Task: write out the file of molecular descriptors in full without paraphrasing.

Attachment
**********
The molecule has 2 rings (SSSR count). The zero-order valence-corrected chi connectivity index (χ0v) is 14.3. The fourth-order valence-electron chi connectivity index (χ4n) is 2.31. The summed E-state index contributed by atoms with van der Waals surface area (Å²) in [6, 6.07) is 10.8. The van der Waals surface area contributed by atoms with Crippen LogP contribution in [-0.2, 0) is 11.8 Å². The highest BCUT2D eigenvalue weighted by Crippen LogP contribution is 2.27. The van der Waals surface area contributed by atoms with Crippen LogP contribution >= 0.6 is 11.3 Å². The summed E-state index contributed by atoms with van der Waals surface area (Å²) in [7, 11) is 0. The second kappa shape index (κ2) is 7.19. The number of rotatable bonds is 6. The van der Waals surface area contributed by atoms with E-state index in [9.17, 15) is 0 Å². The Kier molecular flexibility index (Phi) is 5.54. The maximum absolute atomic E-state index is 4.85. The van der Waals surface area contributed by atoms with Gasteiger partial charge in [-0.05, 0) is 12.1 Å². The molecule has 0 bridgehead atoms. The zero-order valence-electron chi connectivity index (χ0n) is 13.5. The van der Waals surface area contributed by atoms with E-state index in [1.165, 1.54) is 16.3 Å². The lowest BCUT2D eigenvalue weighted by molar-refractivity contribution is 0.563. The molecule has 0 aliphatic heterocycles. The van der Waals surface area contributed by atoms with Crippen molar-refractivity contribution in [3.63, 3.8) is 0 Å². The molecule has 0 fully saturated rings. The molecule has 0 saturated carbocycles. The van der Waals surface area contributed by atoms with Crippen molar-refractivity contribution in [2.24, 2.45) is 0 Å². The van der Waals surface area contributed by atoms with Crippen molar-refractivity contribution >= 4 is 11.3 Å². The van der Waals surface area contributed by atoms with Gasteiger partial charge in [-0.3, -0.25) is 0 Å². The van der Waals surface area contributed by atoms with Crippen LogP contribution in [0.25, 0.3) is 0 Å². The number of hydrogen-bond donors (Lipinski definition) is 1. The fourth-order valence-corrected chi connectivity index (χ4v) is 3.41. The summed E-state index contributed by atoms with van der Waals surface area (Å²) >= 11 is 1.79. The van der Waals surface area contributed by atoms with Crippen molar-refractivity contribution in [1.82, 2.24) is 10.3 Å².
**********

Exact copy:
The molecule has 2 rings (SSSR count). The zero-order valence-corrected chi connectivity index (χ0v) is 14.3. The fourth-order valence-electron chi connectivity index (χ4n) is 2.31. The summed E-state index contributed by atoms with van der Waals surface area (Å²) in [6, 6.07) is 10.8. The van der Waals surface area contributed by atoms with Crippen LogP contribution in [-0.2, 0) is 11.8 Å². The highest BCUT2D eigenvalue weighted by Crippen LogP contribution is 2.27. The van der Waals surface area contributed by atoms with Crippen LogP contribution >= 0.6 is 11.3 Å². The summed E-state index contributed by atoms with van der Waals surface area (Å²) in [7, 11) is 0. The second kappa shape index (κ2) is 7.19. The number of rotatable bonds is 6. The van der Waals surface area contributed by atoms with E-state index in [9.17, 15) is 0 Å². The Kier molecular flexibility index (Phi) is 5.54. The maximum absolute atomic E-state index is 4.85. The van der Waals surface area contributed by atoms with Gasteiger partial charge in [-0.05, 0) is 12.1 Å². The molecule has 0 bridgehead atoms. The zero-order valence-electron chi connectivity index (χ0n) is 13.5. The van der Waals surface area contributed by atoms with E-state index in [1.165, 1.54) is 16.3 Å². The lowest BCUT2D eigenvalue weighted by molar-refractivity contribution is 0.563. The molecule has 0 aliphatic heterocycles. The van der Waals surface area contributed by atoms with Crippen molar-refractivity contribution in [3.63, 3.8) is 0 Å². The molecule has 0 fully saturated rings. The molecule has 0 saturated carbocycles. The van der Waals surface area contributed by atoms with Crippen molar-refractivity contribution in [2.24, 2.45) is 0 Å². The van der Waals surface area contributed by atoms with Crippen molar-refractivity contribution >= 4 is 11.3 Å². The van der Waals surface area contributed by atoms with Gasteiger partial charge in [-0.3, -0.25) is 0 Å². The van der Waals surface area contributed by atoms with Crippen LogP contribution in [0.25, 0.3) is 0 Å². The number of hydrogen-bond donors (Lipinski definition) is 1. The fourth-order valence-corrected chi connectivity index (χ4v) is 3.41. The summed E-state index contributed by atoms with van der Waals surface area (Å²) >= 11 is 1.79. The van der Waals surface area contributed by atoms with Crippen molar-refractivity contribution in [1.82, 2.24) is 10.3 Å².